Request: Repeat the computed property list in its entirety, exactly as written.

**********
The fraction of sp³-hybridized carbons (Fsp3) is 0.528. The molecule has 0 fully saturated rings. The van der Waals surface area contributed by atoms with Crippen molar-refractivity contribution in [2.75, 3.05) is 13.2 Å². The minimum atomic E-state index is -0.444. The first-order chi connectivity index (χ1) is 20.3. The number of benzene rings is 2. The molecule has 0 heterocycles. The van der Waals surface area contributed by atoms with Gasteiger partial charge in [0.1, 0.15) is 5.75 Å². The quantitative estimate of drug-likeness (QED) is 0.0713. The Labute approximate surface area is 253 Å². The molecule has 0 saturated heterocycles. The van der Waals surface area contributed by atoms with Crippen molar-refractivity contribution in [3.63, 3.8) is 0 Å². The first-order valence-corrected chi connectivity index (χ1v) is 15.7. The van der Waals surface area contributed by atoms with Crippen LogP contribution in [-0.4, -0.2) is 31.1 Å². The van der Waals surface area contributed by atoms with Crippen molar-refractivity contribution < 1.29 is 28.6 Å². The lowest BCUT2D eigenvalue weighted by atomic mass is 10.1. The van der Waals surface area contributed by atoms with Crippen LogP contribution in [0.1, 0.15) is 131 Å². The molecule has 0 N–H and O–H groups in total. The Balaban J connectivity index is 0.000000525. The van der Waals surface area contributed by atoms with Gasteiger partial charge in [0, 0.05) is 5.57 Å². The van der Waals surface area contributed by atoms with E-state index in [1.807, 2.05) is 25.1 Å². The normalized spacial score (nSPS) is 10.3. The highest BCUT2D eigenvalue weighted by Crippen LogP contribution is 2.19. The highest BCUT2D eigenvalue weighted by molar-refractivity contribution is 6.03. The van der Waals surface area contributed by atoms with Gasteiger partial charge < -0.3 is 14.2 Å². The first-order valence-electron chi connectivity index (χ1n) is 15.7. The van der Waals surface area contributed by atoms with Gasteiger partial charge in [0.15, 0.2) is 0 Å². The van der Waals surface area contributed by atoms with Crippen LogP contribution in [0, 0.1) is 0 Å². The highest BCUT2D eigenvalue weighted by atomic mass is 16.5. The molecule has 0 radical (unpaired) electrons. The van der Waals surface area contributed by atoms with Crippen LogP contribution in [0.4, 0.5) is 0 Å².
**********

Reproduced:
The fraction of sp³-hybridized carbons (Fsp3) is 0.528. The molecule has 0 fully saturated rings. The van der Waals surface area contributed by atoms with Crippen molar-refractivity contribution in [2.75, 3.05) is 13.2 Å². The minimum atomic E-state index is -0.444. The first-order chi connectivity index (χ1) is 20.3. The number of benzene rings is 2. The molecule has 0 heterocycles. The van der Waals surface area contributed by atoms with Gasteiger partial charge in [0.1, 0.15) is 5.75 Å². The quantitative estimate of drug-likeness (QED) is 0.0713. The Labute approximate surface area is 253 Å². The molecule has 0 saturated heterocycles. The van der Waals surface area contributed by atoms with Crippen molar-refractivity contribution in [3.63, 3.8) is 0 Å². The first-order valence-corrected chi connectivity index (χ1v) is 15.7. The van der Waals surface area contributed by atoms with Crippen LogP contribution in [-0.4, -0.2) is 31.1 Å². The van der Waals surface area contributed by atoms with Crippen molar-refractivity contribution < 1.29 is 28.6 Å². The lowest BCUT2D eigenvalue weighted by atomic mass is 10.1. The van der Waals surface area contributed by atoms with Crippen LogP contribution in [0.1, 0.15) is 131 Å². The molecule has 0 N–H and O–H groups in total. The Balaban J connectivity index is 0.000000525. The van der Waals surface area contributed by atoms with Gasteiger partial charge in [0, 0.05) is 5.57 Å². The van der Waals surface area contributed by atoms with E-state index in [1.807, 2.05) is 25.1 Å². The normalized spacial score (nSPS) is 10.3. The highest BCUT2D eigenvalue weighted by Crippen LogP contribution is 2.19. The highest BCUT2D eigenvalue weighted by molar-refractivity contribution is 6.03. The van der Waals surface area contributed by atoms with Gasteiger partial charge < -0.3 is 14.2 Å². The first-order valence-electron chi connectivity index (χ1n) is 15.7. The van der Waals surface area contributed by atoms with Gasteiger partial charge in [0.15, 0.2) is 0 Å². The van der Waals surface area contributed by atoms with Crippen LogP contribution in [0, 0.1) is 0 Å². The highest BCUT2D eigenvalue weighted by atomic mass is 16.5. The molecule has 0 radical (unpaired) electrons. The van der Waals surface area contributed by atoms with Crippen LogP contribution in [0.4, 0.5) is 0 Å².